A good upholstery job doesn't always get the attention it deserves. People might say the sofa is comfortable or the fabric is beautiful, but they generally leave it at that.
But the work done by the McKenzie family's Blue Grass Upholstering has received high praise for decades from those familiar with it. The company has its hooks in some of the best-looking furniture in Kentucky and the country.
Even if you've never raised a glass in the salons of the Thoroughbred set or been invited to the governor's mansion for tea, you might have unknowingly sat on their work at a local restaurant.
After nearly 40 years on West Short Street — many more if you include time under the previous owner — Blue Grass Upholstering recently hauled its brass tacks and sample books across town to National Avenue, an area that's becoming something of a hub for the furniture trades.
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Owner Mike McKenzie is thrilled about the move, especially now that it's over. For one thing, the business is closer to its customers.
"Eighty percent of our clientele is in 40502," McKenzie says. Another huge appeal of the new location is the shop next door: Morningside Woodcrafters. Owners Willy Brown and Shelby Reynolds' talents with furniture are widely recognized.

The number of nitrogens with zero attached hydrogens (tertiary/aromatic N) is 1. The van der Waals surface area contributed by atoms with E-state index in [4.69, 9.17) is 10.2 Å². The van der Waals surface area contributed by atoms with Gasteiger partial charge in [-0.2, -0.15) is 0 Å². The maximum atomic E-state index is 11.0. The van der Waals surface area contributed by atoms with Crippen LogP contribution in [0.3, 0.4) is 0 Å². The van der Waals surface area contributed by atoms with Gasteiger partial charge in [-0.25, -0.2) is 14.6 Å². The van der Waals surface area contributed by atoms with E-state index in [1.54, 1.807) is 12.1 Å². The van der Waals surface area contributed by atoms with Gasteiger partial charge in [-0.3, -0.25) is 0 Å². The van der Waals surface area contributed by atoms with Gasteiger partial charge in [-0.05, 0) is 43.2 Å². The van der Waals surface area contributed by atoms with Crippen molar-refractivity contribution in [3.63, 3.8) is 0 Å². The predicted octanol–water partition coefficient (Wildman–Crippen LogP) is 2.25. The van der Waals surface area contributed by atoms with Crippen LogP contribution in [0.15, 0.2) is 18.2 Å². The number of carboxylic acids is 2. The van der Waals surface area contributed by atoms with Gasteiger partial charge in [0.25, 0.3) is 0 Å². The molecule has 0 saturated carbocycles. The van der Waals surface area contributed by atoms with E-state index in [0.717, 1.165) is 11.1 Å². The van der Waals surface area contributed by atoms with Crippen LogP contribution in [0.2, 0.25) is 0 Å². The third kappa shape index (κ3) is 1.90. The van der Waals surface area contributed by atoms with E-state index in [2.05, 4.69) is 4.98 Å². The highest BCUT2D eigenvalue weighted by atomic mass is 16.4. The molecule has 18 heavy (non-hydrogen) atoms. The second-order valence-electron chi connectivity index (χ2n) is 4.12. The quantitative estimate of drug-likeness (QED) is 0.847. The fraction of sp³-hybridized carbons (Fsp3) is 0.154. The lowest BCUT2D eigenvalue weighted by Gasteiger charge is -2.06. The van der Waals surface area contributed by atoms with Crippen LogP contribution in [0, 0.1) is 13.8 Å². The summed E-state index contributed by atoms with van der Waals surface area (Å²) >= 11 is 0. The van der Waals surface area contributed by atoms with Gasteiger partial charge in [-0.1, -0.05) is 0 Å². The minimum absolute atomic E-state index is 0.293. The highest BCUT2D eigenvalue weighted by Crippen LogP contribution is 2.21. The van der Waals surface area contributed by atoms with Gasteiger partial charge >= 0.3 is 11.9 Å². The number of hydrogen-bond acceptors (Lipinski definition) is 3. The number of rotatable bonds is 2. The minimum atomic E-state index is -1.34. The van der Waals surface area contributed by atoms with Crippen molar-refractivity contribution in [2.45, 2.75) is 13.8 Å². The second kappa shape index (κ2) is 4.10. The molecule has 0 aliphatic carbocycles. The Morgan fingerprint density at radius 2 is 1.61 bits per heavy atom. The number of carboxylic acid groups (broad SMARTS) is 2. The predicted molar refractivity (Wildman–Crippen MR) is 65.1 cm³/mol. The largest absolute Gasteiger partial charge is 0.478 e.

"We have a wonderful relationship with Morningside," McKenzie says. "Now if somebody brings in a chair and wants to change the finish, I'll call Willy, and he just walks across the parking lot. Before, customers had to drive from one place to another. So we save people a lot of gas money."
And if a customer wants fabric right away, McKenzie can send them around the corner to the Rag Peddler, which also recently moved to the neighborhood.
"Birds of a feather," McKenzie says.
McKenzie, 67, grew up in the business.
"My father was upholstering when I was born," he says. "All through high school, when I wanted some play money, Dad would say, 'There's a sofa that needs buttons, or arm panels.' And he showed me how to do each project."
A Henry Clay graduate, McKenzie didn't plan on a career as a craftsman. But in 1973, he joined his father, Paul, in business as McKenzie and Son (Mom had her hands in it, too). Their shop on Short Street was next door to Blue Grass Upholstering, which had been around since 1950; when it went up for sale the next year, McKenzie and Son became Blue Grass.
Now the son is the boss; dad has been retired for years but is never far away.
As far as the actual fabrication, little has changed from the early years, Mike McKenzie says. But the Internet has had a huge impact.
"When we started out, I was in the car all day long, lugging fabric books around for clients to thumb through."
Now customers can email him pictures and he can give quotes online. He rarely has to leave the office, and that saves him gas money, too.
To the manor bound
The shop has four employees, down from the nine it had in its heyday, the 1970s and 80s. In this IKEA age, there's a smaller market for quality upholstery.